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Dean's Desk: Indianapolis law school enters new era

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deans-desk-robertsI am sure that almost everyone reading this will have heard about the transformative gift to the Indiana University School of Law – Indianapolis that, along with matching money, will increase the school’s effective endowment by $31.5 million. As a result, the school has been renamed the Indiana University Robert H. McKinney School of Law for the benefactor of this magnificent philanthropic investment.

As I said at the Dec. 1, 2011, event announcing our new name, one’s good name is a person’s most valuable possession, and Bob McKinney’s name is one of the best. Bob has spent a lifetime in selfless and generous service to his country and his community as a naval officer, chairman of the Federal Home Loan Bank Board, a name partner and practicing lawyer at Bose McKinney & Evans and as the chairman and CEO of First Indiana Bank. He is loved, admired and respected by all who know him and by legions of people whose lives he has enriched. Having his name on our law school is like gold in the bank. Everyone connected to the school should forever be especially proud to be associated with an institution bearing the name of Robert H. McKinney.

Bob’s great gift will do so much for the school that it is hard to explain it in a brief column. The money, of course, will go into the endowment as it is received and, first, will establish five endowed chairs in the areas of intellectual property, tax, environmental law, technology and law, and health law. This will enable the school to recruit five renowned senior-level faculty whose presence will greatly enhance both the quality of teaching and research as well as our national reputation. After these chairs are established, the remaining $17.5 million will go into an account that will generate scholarship dollars enabling the school to recruit increasing numbers of very top law school applicants and to hold down the spiraling cost of legal education (and thus the debt burden) for many of our graduates. Thus, the gift goes a long way to helping us achieve the first two goals of our 2009 Strategic Plan – enhancing and supporting the faculty and providing financial support for our students.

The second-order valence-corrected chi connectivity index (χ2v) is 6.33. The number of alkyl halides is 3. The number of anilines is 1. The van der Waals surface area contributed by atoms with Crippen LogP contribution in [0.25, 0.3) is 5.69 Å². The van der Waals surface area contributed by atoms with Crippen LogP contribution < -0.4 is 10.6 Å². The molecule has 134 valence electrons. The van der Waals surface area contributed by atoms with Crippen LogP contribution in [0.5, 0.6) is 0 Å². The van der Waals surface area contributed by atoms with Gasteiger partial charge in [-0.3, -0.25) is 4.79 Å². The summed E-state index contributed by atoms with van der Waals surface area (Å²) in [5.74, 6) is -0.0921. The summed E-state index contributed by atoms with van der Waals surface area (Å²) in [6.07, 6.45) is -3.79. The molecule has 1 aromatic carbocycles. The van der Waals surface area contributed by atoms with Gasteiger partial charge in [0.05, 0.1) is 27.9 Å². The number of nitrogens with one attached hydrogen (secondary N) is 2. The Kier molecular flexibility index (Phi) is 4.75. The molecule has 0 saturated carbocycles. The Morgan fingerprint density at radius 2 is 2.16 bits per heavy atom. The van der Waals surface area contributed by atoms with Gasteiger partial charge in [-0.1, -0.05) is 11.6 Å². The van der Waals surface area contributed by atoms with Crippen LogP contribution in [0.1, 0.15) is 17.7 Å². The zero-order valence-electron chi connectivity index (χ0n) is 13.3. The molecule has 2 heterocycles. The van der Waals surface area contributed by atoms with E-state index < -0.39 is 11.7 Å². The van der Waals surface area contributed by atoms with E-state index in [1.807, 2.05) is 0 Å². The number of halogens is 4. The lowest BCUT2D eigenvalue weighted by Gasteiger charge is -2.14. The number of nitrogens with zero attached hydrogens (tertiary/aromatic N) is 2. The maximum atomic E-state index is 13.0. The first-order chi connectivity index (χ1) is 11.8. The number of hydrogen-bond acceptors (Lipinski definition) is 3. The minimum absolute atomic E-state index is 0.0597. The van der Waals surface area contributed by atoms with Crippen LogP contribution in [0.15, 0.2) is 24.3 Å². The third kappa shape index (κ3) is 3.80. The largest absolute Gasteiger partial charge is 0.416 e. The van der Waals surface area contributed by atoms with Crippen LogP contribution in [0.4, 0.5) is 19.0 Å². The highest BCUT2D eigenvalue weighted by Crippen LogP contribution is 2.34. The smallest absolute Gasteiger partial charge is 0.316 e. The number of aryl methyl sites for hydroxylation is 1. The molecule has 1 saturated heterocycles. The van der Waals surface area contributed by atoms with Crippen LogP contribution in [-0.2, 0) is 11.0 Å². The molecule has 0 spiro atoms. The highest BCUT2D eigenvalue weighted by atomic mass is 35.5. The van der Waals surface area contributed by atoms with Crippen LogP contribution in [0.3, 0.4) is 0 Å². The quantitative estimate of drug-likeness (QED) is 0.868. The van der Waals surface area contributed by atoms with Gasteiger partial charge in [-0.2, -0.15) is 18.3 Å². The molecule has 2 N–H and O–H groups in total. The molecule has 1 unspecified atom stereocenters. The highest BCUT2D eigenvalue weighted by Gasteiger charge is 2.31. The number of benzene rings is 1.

But the gift does far more than simply provide a financial boost. First, as noted above, it gives the school a name that is widely respected throughout Indiana. And in the process, it rebrands the school in a way that enhances its image across the nation and the world. Throughout higher education, universities, campuses and schools that have a hyphen followed by a city in their names are often assumed by the unfamiliar as being branch or regional in nature, but not first rate. While that is not always accurate or fair, it is a reality that saddles many fine institutions with a tarnished image. By dropping “– Indianapolis” from our name, and by becoming one of only 15 law schools in the United States named after a major benefactor who believed the school worthy of bearing his name and of such an enormous investment, the school has been rebranded with a golden identity that will increase its reputation and rankings significantly.

Furthermore, this gift will provide critical impetus for greatly increasing support from others upon whom the school depends. Bob McKinney’s gift, while wonderful, will not by itself take the school to where it can and should be, namely among the nation’s most elite public law schools. Bob recognized this himself and has challenged the alumni and others to step up.